A New, Risky Form of Protectionism

In the 1930s, the world fell into a serious, long-lasting depression fueled in large part by counterproductive trade wars.

As economies struggling to stay afloat began to erect trade barriers in the form of tariffs and quotas to “protect” their industries and jobs, one after another — tit for tat — a downward spiral took hold around the world and the overall level of world trade fell in the first three years of the 1930s by almost half.

Few people alive remember those days and the how and why of the consequences that followed.

Yet today most economists and politicians know that “protectionism” is a very dangerous game to play even though there is frequent pressure from labor to “make exceptions.”

The exceptions always are causes that are popular because there are US jobs pains involved. Luckily there are other ways to address those pains in most cases and trade wars have been largely avoided in recent years.

Now comes Russia misbehaving in a variety of serious ways and the US and Europe have reached into a grab bag of trade tools to seek to pinch Russia to behave better. Those tools are various forms of trade sanctions and pressures. Surprise, surprise the Russians are now reaching into their bag of tricks with tit for tat to discourage Europe and the US. The result is that Germany and most of Europe are feeling a counter pinch at a terrible moment for their economies.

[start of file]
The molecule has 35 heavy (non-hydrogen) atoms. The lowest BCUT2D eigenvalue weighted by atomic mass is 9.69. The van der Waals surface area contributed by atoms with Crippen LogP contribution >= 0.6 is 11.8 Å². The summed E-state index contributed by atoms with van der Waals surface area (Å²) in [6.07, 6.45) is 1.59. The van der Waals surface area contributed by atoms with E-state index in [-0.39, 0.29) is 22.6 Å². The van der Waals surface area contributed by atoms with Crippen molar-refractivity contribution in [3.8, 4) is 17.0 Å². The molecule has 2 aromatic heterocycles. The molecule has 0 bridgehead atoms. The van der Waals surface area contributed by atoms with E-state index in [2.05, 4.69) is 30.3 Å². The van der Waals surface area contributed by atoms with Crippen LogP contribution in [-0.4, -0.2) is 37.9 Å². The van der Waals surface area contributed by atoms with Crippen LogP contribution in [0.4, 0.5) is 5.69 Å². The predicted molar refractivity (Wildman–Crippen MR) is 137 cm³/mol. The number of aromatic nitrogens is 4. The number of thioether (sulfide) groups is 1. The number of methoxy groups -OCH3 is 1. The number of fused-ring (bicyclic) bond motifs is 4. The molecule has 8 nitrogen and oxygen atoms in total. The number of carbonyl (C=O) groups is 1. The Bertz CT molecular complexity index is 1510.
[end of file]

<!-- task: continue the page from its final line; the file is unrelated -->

And, most recently Russia has passed a law to give them carte blanche to seize any foreign owned assets. Such a step, if implemented, would surely discourage foreign investors for a long time to come.

The point is that “protectionism” either for trade/job reasons or national security is a dangerous game that most likely will end up hurting everyone involved more than the basic problems that led to that type of economic warfare.

Domestic support for jobs is always important. US support for efforts to reign in foreign misconduct in the national security arena is always important.

But, at a minimum we should be fully cognizant all the time that we are struggling with tied and competing problems.

Either we need to find or create new tools to deal with all forms of protectionism OR we must be especially careful how we use today’s tools.

At the moment we are treading on very thin ice. With Europe already sagging economically, the U.S. may not be far behind.

And, we must remember that our most potent global weapon is not the Pentagon, but our economy.


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